A rad­i­cal so­lu­tion to land own­er­ship

Finweek English Edition - - Opinion - By Jo­han Fourie Jo­han Fourie

wA new book pro­poses a dras­tic pol­icy re­gard­ing prop­erty – abol­ish­ing pri­vate land own­er­ship al­to­gether. It’s bold, but the cre­ative think­ing be­hind this idea is ex­actly what we need to start tack­ling the im­mense so­cial chal­lenges we face.

hat if I could of­fer you the fol­low­ing three out­comes: 1) an in­crease in gov­ern­ment rev­enue to the ex­tent that a Ba­sic In­come Grant (BIG) can be af­forded; 2) a sub­stan­tial de­cline in wealth in­equal­ity; and 3) a sus­tain­able so­lu­tion to the land cri­sis. All of this with just one pol­icy in­ter­ven­tion. Fan­tas­tic, you would say, but naïve and, frankly, ab­surd. There is no pol­icy that we know of that can tackle these im­mense so­ci­etal chal­lenges all in one go.

I’d add that this pol­icy would make it much eas­ier to build in­fras­truc­ture, get rid of derelict build­ings, would ramp up GDP per capita sig­nif­i­cantly, and foster so­cial co­he­sion. Don’t be ridicu­lous, you would re­spond. To do this, I’d con­tinue, we’d need to do two things that seem al­most di­rectly op­posed to one an­other. We need to ex­pand mar­kets. Some­thing sen­si­ble for the first time, you might nod. Oh, and we must abol­ish pri­vate prop­erty al­to­gether.

This, in short, is the rec­om­men­da­tion by two economists, Erik Pos­ner and Glen Weyl, in their new book Rad­i­cal Mar­kets. Crit­ics seem to think that it’s worth dis­cussing; Ken­neth Ro­goff calls it “per­haps the most am­bi­tious at­tempt to re­think democ­racy and mar­kets since Mil­ton Fried­man”.

Their ideas have huge im­pli­ca­tions for democ­racy and im­mi­gra­tion, but I’ll fo­cus on their first and prob­a­bly most rel­e­vant chap­ter to South Africa cur­rently: prop­erty.

They pro­pose a Com­mon Own­er­ship Self-As­sessed Tax (COST) on wealth. Prop­erty, they ar­gue (like many economists be­fore them), is in­evitably mo­nop­o­lis­tic, and mo­nop­o­lies cre­ate in­ef­fi­cien­cies in the mar­ket. COST aims to re­move these al­loca­tive and in­vest­ment in­ef­fi­cien­cies by in­tro­duc­ing a live auc­tion for ev­ery as­set in so­ci­ety.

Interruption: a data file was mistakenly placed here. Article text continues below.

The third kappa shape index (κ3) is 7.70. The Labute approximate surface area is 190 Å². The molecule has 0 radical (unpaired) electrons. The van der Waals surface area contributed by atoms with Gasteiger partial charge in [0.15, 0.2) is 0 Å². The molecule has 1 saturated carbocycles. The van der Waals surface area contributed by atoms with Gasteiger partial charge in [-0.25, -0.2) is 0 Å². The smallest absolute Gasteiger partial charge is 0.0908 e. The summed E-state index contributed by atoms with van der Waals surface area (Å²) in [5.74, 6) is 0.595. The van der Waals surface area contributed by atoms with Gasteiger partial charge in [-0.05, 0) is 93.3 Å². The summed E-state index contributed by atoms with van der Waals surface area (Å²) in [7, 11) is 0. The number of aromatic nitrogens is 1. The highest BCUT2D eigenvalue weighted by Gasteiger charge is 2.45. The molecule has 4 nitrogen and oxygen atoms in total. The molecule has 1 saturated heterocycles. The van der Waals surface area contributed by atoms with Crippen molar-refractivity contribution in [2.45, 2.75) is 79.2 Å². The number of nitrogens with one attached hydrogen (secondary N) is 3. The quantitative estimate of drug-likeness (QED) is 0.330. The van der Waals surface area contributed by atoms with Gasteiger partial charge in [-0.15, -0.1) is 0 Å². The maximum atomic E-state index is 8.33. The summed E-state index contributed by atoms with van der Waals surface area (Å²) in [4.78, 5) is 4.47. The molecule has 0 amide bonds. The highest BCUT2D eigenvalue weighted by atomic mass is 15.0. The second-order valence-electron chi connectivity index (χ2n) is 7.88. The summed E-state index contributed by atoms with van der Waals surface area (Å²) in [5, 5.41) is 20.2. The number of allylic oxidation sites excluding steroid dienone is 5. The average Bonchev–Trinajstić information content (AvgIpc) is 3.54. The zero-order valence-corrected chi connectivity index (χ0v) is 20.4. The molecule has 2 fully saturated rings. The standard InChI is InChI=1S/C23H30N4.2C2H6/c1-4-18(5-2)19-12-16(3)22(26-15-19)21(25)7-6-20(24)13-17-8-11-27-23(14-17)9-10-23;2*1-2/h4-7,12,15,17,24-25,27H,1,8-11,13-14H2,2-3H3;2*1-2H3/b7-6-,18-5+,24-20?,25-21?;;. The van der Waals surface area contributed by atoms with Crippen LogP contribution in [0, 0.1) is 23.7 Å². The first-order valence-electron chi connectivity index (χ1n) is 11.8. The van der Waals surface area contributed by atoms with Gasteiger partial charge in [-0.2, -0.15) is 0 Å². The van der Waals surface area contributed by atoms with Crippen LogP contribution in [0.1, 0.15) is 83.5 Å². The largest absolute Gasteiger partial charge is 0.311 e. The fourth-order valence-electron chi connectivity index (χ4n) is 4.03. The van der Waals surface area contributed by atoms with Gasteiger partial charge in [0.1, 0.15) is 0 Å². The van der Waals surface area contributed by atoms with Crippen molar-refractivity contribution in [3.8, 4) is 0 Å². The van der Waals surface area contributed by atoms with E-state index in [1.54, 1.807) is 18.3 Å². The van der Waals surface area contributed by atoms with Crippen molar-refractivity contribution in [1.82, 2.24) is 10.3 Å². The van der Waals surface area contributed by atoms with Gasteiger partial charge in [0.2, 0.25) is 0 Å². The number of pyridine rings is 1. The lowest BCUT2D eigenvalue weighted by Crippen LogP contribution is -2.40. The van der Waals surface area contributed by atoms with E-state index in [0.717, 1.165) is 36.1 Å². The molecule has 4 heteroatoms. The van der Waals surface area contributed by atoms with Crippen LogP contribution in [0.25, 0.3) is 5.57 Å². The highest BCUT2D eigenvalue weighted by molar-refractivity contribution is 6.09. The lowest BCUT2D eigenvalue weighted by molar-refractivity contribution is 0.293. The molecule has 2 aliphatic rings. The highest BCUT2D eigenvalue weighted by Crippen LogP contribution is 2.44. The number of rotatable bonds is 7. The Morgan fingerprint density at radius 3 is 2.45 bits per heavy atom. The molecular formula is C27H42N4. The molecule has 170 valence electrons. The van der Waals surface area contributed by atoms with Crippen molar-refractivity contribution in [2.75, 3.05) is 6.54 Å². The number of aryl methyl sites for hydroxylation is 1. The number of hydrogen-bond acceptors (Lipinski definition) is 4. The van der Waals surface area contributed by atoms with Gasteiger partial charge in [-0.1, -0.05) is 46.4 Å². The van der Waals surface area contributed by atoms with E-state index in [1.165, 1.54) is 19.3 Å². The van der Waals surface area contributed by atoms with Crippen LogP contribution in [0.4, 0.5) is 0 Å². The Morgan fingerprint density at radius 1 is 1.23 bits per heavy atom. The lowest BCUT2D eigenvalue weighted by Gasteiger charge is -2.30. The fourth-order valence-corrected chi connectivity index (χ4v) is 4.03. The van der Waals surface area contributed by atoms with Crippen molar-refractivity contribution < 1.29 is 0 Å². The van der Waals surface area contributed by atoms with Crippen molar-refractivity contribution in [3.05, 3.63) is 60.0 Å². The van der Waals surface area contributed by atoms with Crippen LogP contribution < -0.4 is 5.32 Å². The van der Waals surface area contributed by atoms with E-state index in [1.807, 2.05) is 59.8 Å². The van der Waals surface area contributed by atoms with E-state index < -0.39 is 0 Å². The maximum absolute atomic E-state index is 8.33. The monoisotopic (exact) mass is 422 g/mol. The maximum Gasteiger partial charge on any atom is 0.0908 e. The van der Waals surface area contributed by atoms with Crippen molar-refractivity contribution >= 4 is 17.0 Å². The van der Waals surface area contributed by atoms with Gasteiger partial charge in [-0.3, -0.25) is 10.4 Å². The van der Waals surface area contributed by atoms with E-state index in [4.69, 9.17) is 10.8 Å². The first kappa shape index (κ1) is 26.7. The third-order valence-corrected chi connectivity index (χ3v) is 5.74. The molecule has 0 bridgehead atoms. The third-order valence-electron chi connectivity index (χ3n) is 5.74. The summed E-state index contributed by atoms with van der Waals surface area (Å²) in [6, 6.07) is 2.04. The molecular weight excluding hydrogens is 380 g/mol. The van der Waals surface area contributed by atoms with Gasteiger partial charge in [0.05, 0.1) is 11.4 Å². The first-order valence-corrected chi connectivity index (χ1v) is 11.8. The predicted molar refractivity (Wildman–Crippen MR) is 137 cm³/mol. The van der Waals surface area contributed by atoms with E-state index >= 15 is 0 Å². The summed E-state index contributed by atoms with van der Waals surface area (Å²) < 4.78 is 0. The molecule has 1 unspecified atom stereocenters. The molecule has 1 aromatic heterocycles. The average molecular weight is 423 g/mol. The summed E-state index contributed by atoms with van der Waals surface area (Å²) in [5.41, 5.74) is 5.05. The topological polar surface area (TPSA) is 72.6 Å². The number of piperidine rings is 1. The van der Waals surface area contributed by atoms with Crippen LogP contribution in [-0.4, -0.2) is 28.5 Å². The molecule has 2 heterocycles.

How does it work? Let’s take Khulekani, who wants to buy a new house. He’d go to a web­site – let’s call it Umh­labaWethu.co.za – and open a map that will al­low him to see ev­ery prop­erty in SA, val­ued by the owner of the prop­erty. He can buy any prop­erty, by just click­ing on the prop­erty, at the price the owner has listed. The right to ex­clude, a cen­tral tenet of pri­vate own­er­ship, is waived in this new sys­tem. Ev­ery prop­erty owned by a company or in­di­vid­ual (or gov­ern­ment) must be val­ued and listed.

What pre­vents own­ers from mak­ing ex­ces­sively high val­u­a­tions? Tax. In this sys­tem, each owner pays an an­nual tax on the self-as­sessed value of their prop­erty, thereby waiv­ing the right to use, the sec­ond cen­tral tenet of pri­vate own­er­ship.

The au­thors ex­plain: “In the pop­u­lar im­age of pri­vate prop­erty, all ben­e­fits from use ac­crue to the owner. Un­der a COST, on the other hand, a frac­tion of this use value is re­vealed and trans­ferred to the pub­lic through the tax; the higher the tax, the greater the frac­tion of use value trans­ferred.”